The government has signed contracts for 31 discovered small fields (DSF) under the third round of bidding as well as for four coal bed methane (CBM) blocks under the fifth round of bidding with 14 domestic companies, which have been awarded these blocks.
Among these blocks, the Oil and Natural Gas Corporation (ONGC) has signed six contracts for DSF, with 3 each for fields in the Arabian Sea and Bay of Bengal. These include four contract areas as sole bidder and two contract areas in partnership with Indian Oil Corporation Lted.
The ONGC has also signed two contracts for CBM fields situated in Jharkhand and Madhya Pradesh. Cairn Oil & Gas has also signed pacts for eight fields.
The contracts were exchanged in the presence of Petroleum and Natural Gas Minister Hardeep Singh Puri, Petroleum Secretary Pankaj Kumar and ONGC Chairman Rajesh Kumar on Friday.
The third round for DSF was launched by the government on June 10, 2021, where 75 fields were clubbed under 31 contract areas. The CBM bidding round was launched on September 22, 2021, which concluded on May 31 with 15 blocks under offer.
Puri said that the government has taken various measures to mitigate the volatility of global crude oil and gas prices.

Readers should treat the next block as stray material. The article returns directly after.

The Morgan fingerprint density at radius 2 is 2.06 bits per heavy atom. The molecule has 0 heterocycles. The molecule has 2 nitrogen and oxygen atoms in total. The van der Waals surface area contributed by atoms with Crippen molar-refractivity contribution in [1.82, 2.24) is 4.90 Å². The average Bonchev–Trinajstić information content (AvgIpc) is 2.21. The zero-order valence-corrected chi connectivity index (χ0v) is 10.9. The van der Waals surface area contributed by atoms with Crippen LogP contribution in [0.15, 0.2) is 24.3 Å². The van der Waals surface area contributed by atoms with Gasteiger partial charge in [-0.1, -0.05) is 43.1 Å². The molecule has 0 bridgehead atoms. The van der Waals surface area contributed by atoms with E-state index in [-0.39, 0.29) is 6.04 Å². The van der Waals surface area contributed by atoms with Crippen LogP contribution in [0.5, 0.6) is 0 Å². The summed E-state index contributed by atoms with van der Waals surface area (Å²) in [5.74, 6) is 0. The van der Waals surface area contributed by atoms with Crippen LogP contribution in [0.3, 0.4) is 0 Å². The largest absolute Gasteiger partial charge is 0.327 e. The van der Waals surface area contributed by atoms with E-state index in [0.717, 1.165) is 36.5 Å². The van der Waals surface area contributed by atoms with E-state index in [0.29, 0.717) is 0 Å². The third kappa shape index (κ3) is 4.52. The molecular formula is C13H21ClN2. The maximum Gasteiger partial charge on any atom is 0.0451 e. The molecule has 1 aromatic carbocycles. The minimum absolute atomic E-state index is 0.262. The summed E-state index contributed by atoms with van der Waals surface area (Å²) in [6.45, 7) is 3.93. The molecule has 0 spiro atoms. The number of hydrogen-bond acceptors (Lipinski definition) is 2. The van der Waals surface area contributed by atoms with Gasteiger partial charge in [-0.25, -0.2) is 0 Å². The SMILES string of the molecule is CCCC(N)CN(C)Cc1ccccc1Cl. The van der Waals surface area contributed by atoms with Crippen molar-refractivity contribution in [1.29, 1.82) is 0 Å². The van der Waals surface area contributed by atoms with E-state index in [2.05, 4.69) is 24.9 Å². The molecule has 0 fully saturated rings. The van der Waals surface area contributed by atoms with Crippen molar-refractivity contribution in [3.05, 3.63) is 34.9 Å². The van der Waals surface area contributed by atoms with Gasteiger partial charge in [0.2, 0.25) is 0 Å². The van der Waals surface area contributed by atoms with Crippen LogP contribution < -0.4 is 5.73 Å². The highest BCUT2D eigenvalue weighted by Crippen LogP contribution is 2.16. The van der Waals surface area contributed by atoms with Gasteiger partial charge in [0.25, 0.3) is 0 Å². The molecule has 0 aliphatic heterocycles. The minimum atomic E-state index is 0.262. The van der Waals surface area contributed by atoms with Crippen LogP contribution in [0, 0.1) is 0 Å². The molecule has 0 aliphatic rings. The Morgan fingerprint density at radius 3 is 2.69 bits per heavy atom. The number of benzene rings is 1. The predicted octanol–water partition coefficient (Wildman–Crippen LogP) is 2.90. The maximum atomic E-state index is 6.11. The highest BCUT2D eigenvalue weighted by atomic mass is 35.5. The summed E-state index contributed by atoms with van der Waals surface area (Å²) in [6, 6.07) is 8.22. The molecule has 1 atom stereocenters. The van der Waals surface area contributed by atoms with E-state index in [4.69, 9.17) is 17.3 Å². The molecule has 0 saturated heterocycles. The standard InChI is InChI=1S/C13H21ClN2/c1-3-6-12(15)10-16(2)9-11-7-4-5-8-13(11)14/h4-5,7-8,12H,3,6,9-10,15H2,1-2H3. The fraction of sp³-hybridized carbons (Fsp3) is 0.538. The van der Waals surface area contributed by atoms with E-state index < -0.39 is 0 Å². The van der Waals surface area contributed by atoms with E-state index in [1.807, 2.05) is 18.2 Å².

Adding that India has shown great resilience in the face of a global energy crisis, the Petroleum Minister said that fuel price rise in India has been contained in comparison to exponential rise in developed countries.
Most of the developed nations have witnessed a significant inflation rise in gasoline price by almost 40 per cent between July 2021 and August 2022, while in India, gasoline price has reduced by 2.12 per cent, he said.
The minister highlighted that the gas price of all the major trading hubs has seen massive increase between July 2021 and August 2022 as US’s Henry Hub rose by 140 per cent and United Kingdom’s NBP shot up by 281 per cent. Compared to this in India, compressed natural gas and piped natural gas prices have risen by only 71 per cent, he said.
On LPG or cooking gas prices, the minister said that in the last two years, Saudi CP price (India’s import benchmark) has increased by 303 per cent, while price in India rose by less than a tenth of that figure, i.e. 28 per cent.